Archive for January, 2014

Your Child And Allergic Rhinitis

I’ve been asked by several of female patients who have allergies and are pregnant, “Dr. Lubitz, will I pass on my allergies to my children?”

It’s a fair question and I will answer it this way. Any child could become allergic, but children who have either parents with a history of allergy are more likely to be allergic. Or as an interesting article in the ACAAI (American College of Allergy, Asthma and Immunology) website states that “children may inherit the tendency to become allergic from their parents, but only some of them will develop an active allergic disease.”

One of the most common of childhood allergies is allergic rhinitis, sometimes referred to as hay fever or seasonal allergic rhinitis. The website says that “it occurs during certain times of the year, usually when outdoor molds release their spores, and trees, grasses, and weeds release tiny pollen particles into the air to fertilize other plants.”

In New York and the northeast states, allergy symptoms occur in February through May for tree pollen and for grass pollen from May through June; weed pollen is from August through October, so I tell parents their children will have increased symptoms during those seasons. Mold spores tend to peak in midsummer through the fall.

Symptoms of allergic rhinitis include: sneezing; itchy nose/ and or throat; nasal congestion; clear, runny nose; and coughing. It may also be accompanied by itchy, watery, and/or red eyes commonly known as allergic conjunctivitis. On rare occasions, a child may exhibit wheezing or shortness of breath where the allergy may have progressed to asthma.

Your allergist can suggest the treatment that’s right for your child.

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Food Allergies And College Students

Patients of mine whose kids are entering college and who have food allergies are very concerned when their children may pick an out of town school. They are so used to monitoring their children’s eating habits, that they worry that their children won’t be as vigilant about their allergies as they were.

So what’s a mother to do?

Well, the organization Food Allergy Research & Education (FARE) offers a few suggestions.

When choosing a college, ask the college staff whether they have guidelines in helping students manage their food allergies. FARE offers are a few points of interest to consider in allergy school awareness:

  • Make sure the dining facilities are safe by asking the food service director how you can verify the ingredients of each meal.
  • Some schools permit you to bring or rent a Micro-Fridge (a combination refrigerator and microwave), which allows you the option of preparing foods in your room. Find out if the school permits this.
  • Research your housing options to see if you can choose a supportive friend to be your roommate or if you can live in a single room, which can help create a safe and allergen-free living environment.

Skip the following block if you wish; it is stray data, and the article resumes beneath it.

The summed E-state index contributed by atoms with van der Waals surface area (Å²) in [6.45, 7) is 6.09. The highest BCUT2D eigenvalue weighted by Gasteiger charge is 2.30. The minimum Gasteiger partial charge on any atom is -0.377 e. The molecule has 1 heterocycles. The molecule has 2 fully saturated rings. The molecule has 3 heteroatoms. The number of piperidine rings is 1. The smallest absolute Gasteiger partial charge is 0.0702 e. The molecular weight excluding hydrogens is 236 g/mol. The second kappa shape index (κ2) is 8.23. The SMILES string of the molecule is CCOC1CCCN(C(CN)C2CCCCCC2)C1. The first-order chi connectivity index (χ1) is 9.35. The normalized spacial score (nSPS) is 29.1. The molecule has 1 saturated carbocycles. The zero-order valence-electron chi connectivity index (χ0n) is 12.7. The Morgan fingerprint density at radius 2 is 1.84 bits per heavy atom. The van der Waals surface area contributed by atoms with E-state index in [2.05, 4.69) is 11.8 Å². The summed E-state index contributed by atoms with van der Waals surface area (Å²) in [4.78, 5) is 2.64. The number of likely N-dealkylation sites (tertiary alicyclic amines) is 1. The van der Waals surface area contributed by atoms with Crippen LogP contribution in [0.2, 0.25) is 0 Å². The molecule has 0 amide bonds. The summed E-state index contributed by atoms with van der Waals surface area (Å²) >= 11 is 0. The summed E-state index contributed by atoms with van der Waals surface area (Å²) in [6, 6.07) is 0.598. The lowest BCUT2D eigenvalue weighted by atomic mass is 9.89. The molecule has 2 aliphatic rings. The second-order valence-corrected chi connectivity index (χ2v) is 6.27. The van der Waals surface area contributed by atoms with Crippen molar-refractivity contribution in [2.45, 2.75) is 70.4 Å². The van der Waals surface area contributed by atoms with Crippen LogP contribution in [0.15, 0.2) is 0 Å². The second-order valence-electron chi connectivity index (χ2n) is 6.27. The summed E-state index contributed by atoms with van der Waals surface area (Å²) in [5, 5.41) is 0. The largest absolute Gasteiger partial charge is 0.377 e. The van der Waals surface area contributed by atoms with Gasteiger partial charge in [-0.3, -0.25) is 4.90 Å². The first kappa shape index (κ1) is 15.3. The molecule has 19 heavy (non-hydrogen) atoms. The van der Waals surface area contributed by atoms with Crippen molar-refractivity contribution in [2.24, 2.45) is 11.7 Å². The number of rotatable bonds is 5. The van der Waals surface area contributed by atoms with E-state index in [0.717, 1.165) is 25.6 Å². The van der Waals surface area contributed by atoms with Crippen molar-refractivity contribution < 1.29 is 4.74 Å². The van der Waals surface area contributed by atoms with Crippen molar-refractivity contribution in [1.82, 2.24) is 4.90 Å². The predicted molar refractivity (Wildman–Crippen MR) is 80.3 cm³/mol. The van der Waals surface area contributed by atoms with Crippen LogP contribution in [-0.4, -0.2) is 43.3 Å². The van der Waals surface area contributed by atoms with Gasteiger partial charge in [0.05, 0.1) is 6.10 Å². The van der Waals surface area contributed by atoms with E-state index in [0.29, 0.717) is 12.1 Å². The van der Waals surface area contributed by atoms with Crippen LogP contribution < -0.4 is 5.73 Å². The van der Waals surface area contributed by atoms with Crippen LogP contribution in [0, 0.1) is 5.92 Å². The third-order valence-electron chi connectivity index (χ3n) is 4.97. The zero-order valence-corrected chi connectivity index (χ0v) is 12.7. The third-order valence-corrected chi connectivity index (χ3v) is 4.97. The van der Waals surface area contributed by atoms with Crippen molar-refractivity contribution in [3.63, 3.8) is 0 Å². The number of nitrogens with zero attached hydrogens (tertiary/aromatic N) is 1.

And also, for some, it is their first time legally drinking. Since drinking can affect the effectiveness of epinephrine use during an allergy attack, before aware of the consequences of consuming alcohol during social occasions that may involve food and drink.

For further information, and click on Common Allergies to review information on several common food allergies

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FitBit and Nickel Allergy

FitBit, a wearable health devise that tracks activity and sleep has apologized to customers after customers began experiencing a severe rash where the metal portion of the wristband touches the skin.

According to FitBit, the reported skin irritation may be an allergy to nickel, a common allergy. Everyday items contain nickel and can cause irritation from prolonged contact to those susceptible to a nickel allergy.

Click here for more on Allergies – from testing to treatment.


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How To Cope With Allergic Induced Asthma

A lot of my patients are asthmatics. And a lot of them have allergies. Some of them have allergic asthma.

Like regular asthma, allergic asthma symptoms are coughing, wheezing, shortness of breath or rapid breathing and chest tightness. However, this type of asthma is triggered by inhaled allergens such as dust mite allergen, pet dander, pollen, mold, etc. resulting in asthma symptoms.

Over 50% of the 20 million asthma sufferers have this condition including 2.5 million children under the age of 18.

Like regular asthma, allergic asthma symptoms are coughing, wheezing, shortness of breath or rapid breathing and chest tightness. However, I tell my patients there is hope in treating their symptoms. “Allergic asthma is airway obstruction and inflammation that is partially reversible with medication,” states the Asthma and Allergy Foundation of America (AAFA).